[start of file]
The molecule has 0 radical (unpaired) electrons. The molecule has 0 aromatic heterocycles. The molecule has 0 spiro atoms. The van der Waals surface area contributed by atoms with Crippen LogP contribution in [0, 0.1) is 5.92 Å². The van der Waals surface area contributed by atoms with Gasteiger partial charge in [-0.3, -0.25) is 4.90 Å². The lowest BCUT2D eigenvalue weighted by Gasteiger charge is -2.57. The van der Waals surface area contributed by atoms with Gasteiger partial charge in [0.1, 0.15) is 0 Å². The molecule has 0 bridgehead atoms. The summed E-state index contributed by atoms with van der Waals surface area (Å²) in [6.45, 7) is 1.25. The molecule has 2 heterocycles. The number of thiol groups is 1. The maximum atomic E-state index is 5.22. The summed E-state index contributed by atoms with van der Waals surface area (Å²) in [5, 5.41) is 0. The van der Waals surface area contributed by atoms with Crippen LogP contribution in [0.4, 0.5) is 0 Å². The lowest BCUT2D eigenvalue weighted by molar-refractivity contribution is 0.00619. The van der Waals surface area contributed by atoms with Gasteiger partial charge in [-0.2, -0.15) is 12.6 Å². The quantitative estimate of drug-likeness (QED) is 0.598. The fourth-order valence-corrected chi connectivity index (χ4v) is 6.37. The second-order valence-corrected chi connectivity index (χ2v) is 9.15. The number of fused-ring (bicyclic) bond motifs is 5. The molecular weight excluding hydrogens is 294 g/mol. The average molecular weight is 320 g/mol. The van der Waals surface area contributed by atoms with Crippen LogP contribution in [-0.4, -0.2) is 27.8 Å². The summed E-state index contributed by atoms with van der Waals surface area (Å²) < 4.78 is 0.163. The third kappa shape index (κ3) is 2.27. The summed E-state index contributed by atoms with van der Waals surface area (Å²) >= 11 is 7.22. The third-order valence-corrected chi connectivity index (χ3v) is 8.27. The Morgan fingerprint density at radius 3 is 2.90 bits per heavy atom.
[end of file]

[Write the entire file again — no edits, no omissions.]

The molecule has 0 radical (unpaired) electrons. The molecule has 0 aromatic heterocycles. The molecule has 0 spiro atoms. The van der Waals surface area contributed by atoms with Crippen LogP contribution in [0, 0.1) is 5.92 Å². The van der Waals surface area contributed by atoms with Gasteiger partial charge in [-0.3, -0.25) is 4.90 Å². The lowest BCUT2D eigenvalue weighted by Gasteiger charge is -2.57. The van der Waals surface area contributed by atoms with Gasteiger partial charge in [0.1, 0.15) is 0 Å². The molecule has 0 bridgehead atoms. The summed E-state index contributed by atoms with van der Waals surface area (Å²) in [6.45, 7) is 1.25. The molecule has 2 heterocycles. The number of thiol groups is 1. The maximum atomic E-state index is 5.22. The summed E-state index contributed by atoms with van der Waals surface area (Å²) in [5, 5.41) is 0. The van der Waals surface area contributed by atoms with Crippen LogP contribution in [0.4, 0.5) is 0 Å². The lowest BCUT2D eigenvalue weighted by molar-refractivity contribution is 0.00619. The van der Waals surface area contributed by atoms with Gasteiger partial charge in [-0.2, -0.15) is 12.6 Å². The quantitative estimate of drug-likeness (QED) is 0.598. The fourth-order valence-corrected chi connectivity index (χ4v) is 6.37. The second-order valence-corrected chi connectivity index (χ2v) is 9.15. The number of fused-ring (bicyclic) bond motifs is 5. The molecular weight excluding hydrogens is 294 g/mol. The average molecular weight is 320 g/mol. The van der Waals surface area contributed by atoms with Crippen LogP contribution in [-0.4, -0.2) is 27.8 Å². The summed E-state index contributed by atoms with van der Waals surface area (Å²) < 4.78 is 0.163. The third kappa shape index (κ3) is 2.27. The summed E-state index contributed by atoms with van der Waals surface area (Å²) >= 11 is 7.22. The third-order valence-corrected chi connectivity index (χ3v) is 8.27. The Morgan fingerprint density at radius 3 is 2.90 bits per heavy atom.